A program evaluation of the State of Alabama Independent Living Services Program
Type of DegreePhD Dissertation
Special Education, Rehabilitation, Counseling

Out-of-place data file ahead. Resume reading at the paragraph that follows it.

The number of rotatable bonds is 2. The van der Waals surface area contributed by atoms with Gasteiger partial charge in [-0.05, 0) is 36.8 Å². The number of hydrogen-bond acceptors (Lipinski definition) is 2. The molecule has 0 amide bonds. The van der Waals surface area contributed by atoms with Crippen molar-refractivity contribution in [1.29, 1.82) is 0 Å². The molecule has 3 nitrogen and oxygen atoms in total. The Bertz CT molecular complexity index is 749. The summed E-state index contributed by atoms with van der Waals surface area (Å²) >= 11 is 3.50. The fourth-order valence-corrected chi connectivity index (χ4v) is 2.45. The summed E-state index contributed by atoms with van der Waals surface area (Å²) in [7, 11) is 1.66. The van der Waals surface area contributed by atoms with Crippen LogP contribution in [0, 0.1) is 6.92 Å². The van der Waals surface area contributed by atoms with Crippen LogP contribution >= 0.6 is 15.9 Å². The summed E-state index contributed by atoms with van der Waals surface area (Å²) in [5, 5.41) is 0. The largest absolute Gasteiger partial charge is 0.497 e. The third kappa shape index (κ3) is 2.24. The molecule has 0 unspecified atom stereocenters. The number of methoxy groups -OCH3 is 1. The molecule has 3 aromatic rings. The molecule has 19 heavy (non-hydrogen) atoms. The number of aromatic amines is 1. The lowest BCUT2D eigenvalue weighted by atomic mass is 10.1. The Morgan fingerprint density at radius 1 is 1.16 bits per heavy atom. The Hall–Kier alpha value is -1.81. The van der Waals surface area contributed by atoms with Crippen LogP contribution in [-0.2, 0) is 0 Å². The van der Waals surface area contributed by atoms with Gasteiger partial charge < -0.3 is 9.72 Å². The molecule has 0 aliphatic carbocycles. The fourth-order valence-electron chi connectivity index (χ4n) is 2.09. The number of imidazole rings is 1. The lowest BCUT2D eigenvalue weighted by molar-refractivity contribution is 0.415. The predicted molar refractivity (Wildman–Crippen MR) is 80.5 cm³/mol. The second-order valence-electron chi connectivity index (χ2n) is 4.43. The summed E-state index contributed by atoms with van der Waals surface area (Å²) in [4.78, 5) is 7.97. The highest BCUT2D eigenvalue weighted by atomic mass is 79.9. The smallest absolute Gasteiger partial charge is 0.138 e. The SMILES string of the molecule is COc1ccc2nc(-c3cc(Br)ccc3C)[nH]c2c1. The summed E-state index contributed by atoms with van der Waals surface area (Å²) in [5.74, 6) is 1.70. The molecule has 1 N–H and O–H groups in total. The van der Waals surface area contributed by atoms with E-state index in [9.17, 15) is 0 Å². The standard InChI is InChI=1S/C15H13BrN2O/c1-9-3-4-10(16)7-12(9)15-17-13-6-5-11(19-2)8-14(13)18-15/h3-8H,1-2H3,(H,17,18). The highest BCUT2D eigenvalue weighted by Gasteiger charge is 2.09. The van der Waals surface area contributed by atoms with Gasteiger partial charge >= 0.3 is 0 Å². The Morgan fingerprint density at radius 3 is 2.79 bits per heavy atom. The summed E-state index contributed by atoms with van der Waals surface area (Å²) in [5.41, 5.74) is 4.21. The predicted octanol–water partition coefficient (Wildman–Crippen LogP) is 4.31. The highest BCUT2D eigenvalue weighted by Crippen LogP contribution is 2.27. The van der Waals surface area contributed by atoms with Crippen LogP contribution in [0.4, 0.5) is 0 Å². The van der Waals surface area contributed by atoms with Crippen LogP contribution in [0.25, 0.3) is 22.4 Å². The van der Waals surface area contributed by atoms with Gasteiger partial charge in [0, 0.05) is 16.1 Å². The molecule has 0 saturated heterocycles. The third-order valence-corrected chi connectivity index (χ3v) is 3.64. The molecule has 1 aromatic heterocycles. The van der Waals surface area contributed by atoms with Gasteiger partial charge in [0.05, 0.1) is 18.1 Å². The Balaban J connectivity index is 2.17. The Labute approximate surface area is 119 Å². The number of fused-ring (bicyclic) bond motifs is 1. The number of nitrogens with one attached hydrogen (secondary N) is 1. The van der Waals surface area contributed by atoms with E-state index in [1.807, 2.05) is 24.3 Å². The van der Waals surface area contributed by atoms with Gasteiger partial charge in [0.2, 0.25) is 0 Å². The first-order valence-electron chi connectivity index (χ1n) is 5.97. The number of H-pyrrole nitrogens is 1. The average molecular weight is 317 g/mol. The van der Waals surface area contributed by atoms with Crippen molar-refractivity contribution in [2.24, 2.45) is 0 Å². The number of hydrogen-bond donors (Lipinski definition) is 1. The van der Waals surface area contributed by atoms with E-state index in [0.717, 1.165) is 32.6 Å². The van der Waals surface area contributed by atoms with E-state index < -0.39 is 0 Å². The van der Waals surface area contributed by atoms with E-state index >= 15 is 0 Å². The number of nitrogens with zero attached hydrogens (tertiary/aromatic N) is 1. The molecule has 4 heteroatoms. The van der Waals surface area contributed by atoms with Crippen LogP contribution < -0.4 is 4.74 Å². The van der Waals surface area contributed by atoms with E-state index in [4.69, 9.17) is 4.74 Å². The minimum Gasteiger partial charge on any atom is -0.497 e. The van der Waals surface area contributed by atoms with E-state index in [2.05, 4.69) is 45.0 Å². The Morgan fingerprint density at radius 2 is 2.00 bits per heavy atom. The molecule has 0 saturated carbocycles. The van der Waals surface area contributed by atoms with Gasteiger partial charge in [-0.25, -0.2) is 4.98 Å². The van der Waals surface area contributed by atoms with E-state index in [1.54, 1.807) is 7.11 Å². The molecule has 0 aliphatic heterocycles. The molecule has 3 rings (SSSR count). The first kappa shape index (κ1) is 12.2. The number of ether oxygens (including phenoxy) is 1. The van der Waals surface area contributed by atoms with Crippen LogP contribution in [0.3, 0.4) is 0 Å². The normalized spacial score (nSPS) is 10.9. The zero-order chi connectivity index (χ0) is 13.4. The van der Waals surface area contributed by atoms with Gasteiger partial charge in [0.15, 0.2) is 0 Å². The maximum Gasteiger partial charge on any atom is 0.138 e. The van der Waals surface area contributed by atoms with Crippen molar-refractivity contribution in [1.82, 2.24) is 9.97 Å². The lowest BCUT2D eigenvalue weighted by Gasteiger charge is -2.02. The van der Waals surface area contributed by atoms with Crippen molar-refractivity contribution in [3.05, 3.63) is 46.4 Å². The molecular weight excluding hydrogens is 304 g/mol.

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The transition to independent living is a celebration of leaving a dependency life stage and transitioning into a life stage of autonomy. However, for individuals with significant disabilities who require assistance, they are often excluded from this writ of passage (Lachat, 2002). Historically, social and economic factors have relegated individuals with disabilities to the margins of society, preventing any consideration or opportunity to be independent, self-determining, to control one’s life, or even exert choices (Lachat, 2002). The independent living movement was considered “the last civil rights movement” (Dreidgner, 1989, p. 94). From this movement, an independent living philosophy emerged that began to change the social and individual perception of individuals with disabilities. This philosophy emphasized personal self-worth and value regardless of the disability, the ability to control one’s life, and full participation in society. Fundamentally, the independent living philosophy is all about quality of life, with assistance that is directed by the individual (DeJong, 1983). Adopting the independent living philosophy and applying the quality of life construct, the State of Alabama Independent Living (SAIL) Service Program, a division of the Alabama Department of Rehabilitation Services (ADRS), assists eligible individuals who have a physical or intellectual disability prepare for, and live independently in the community (SAIL, 2015). However, program evaluations about Independent Living (IL) services are largely absent from the literature. This program evaluation sought to understand the way independent living services are provided by SAIL’s Independent Living specialists and do these services enhance the IL consumer’s quality of life (QOL). Results showed that 1,035 IL consumers were served during the evaluation time-period; of these, 684 IL consumers met their independent living goals. To determine QOL, the program evaluator developed and utilized proxy variables based on Schalock’s (2004) Core Quality of Life Domains and Most Commonly Used Indicators table. The proxy variables were used to measure certain QOL components reported in the data for IL consumers served.